Trends in cash rents and leasing terms for farmland and pasture
Nationally, cropland rents rose an average of 11 percent for 2012 to $158 per acre. But there is a huge range. California still holds the crown for highest state-average cash rent at $340 per acre. But that’s up just 1 percent from last year, among the smallest year-to-year increases in the country on a percentage basis. Rich soils, abundant rain, near-perfect temps, a very long growing season, high value fruit and vegetable crops and proximity to Pacific export destinations all contribute to the high rent. Meanwhile, Oklahoma has the lowest state-average cash rent at just $55 per acre, and that’s unchanged from last year.
The Lake States region edged out the Corn Belt in gains over 2011 in both dollars per acre and percentage gain. Average rents for the three states shown gained $30 per acre and 18 percent over last year versus an average gain of $29 per acre and 16 percent for the five key Corn Belt states. In percentage terms, Virginia rents took the biggest leap at 36 percent higher for 2012. In dollars per acre, the crown for biggest year-to-year jump goes to Arizona, where average cash rent jumped $45 per acre. Two factors were involved: First, virtually all cropland in Arizona is irrigated and access to subsidized-water is increasingly valuable; Second, population influx continues to grow for Arizona, as even Californians flee soaring taxes and costs-of-living to a state where there are real estate bargains second only to Nevada.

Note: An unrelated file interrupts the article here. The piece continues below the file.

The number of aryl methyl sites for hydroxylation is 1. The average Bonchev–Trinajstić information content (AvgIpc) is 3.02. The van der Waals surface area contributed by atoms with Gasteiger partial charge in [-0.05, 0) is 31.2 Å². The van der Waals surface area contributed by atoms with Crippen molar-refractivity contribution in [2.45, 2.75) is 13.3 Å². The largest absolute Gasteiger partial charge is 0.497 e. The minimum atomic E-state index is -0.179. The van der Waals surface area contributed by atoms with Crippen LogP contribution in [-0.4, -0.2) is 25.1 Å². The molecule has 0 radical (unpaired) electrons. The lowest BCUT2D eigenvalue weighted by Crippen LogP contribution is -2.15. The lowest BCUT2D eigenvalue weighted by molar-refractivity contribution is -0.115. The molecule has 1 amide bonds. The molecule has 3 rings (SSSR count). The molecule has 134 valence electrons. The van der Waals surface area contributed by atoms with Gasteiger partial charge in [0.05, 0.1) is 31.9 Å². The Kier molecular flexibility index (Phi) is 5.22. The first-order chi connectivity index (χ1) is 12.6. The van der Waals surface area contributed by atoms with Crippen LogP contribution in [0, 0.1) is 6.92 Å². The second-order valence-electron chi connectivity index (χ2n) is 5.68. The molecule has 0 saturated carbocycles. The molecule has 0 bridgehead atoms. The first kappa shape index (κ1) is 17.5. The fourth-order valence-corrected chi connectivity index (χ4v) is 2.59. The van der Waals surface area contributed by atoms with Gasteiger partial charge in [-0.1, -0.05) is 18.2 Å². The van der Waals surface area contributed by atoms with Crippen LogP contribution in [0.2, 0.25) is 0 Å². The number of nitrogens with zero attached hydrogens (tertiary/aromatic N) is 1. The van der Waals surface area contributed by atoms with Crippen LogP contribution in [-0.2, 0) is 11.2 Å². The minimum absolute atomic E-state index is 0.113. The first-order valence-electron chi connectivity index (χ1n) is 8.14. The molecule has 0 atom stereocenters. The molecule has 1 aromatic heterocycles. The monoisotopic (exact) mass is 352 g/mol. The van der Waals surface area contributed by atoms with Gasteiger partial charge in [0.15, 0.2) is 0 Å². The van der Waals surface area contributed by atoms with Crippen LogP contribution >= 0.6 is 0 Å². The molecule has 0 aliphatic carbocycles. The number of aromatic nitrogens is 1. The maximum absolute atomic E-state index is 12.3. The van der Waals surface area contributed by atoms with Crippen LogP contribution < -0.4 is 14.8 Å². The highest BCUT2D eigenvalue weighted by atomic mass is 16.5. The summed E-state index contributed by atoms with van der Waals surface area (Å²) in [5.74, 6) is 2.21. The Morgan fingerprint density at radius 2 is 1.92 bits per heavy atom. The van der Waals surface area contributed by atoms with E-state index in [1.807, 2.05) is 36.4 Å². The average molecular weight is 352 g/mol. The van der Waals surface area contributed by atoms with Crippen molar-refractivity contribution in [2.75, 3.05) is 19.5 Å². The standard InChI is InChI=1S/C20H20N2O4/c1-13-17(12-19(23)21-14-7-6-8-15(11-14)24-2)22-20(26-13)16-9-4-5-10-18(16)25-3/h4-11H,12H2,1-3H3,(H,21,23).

Rents are rising slowest in the Southern Plains, Delta and Northeast. In fact, the only states showing cash rents actually declining year-to-year were New York and Massachusetts. The region with the widest inter-region variation is the Appalachians, where Tennessee rents increased only 1 percent vs. 36 percent for Virginia.
Helpful perspective on pasture rents: At Doane, we thought it might be interesting to divide average cropland rents by average pasture rents for each state to see if there were much difference in these “multiples.” There was! Nationally, this multiple was 5.7, meaning the average acre of cropland rented for 5.7 times the rent for an average acre of pastureland. But there was a huge range among the states. This multiple was 100-fold for Arizona, where cropland is productive when well fertilized and irrigated, while rangeland is very cheap because the stocking rate is so low and the grazing season so short. In contrast, this cropland rent-to-pasture rent multiple is only 3.0 for Pennsylvania, where crop returns have to compete against high pasture value to dairy farms and lots of well-heeled folks who want “a scenic place in the country” for home sites or recreational use.
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